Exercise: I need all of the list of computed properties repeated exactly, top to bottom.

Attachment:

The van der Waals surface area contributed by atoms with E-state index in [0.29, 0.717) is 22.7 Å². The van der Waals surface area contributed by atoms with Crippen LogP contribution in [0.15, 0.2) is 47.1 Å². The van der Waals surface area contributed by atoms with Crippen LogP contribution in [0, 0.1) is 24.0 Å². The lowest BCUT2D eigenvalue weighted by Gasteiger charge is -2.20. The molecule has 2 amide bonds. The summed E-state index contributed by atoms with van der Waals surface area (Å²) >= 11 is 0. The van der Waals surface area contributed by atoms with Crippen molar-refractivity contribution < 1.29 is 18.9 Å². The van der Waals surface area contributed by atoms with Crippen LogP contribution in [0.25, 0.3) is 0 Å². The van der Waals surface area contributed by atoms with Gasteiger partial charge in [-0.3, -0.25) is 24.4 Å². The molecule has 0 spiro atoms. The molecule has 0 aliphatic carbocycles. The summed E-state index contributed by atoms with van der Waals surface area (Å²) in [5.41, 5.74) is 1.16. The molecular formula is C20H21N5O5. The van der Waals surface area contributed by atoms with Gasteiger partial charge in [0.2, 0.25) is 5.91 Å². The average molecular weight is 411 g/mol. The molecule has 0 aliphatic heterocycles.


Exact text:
The van der Waals surface area contributed by atoms with E-state index in [0.29, 0.717) is 22.7 Å². The van der Waals surface area contributed by atoms with Crippen LogP contribution in [0.15, 0.2) is 47.1 Å². The van der Waals surface area contributed by atoms with Crippen LogP contribution in [0, 0.1) is 24.0 Å². The lowest BCUT2D eigenvalue weighted by Gasteiger charge is -2.20. The molecule has 2 amide bonds. The summed E-state index contributed by atoms with van der Waals surface area (Å²) >= 11 is 0. The van der Waals surface area contributed by atoms with Crippen molar-refractivity contribution < 1.29 is 18.9 Å². The van der Waals surface area contributed by atoms with Crippen LogP contribution in [0.25, 0.3) is 0 Å². The van der Waals surface area contributed by atoms with Gasteiger partial charge in [-0.3, -0.25) is 24.4 Å². The molecule has 0 spiro atoms. The molecule has 0 aliphatic carbocycles. The summed E-state index contributed by atoms with van der Waals surface area (Å²) in [5.41, 5.74) is 1.16. The molecular formula is C20H21N5O5. The van der Waals surface area contributed by atoms with Gasteiger partial charge in [0.2, 0.25) is 5.91 Å². The average molecular weight is 411 g/mol. The molecule has 0 aliphatic heterocycles.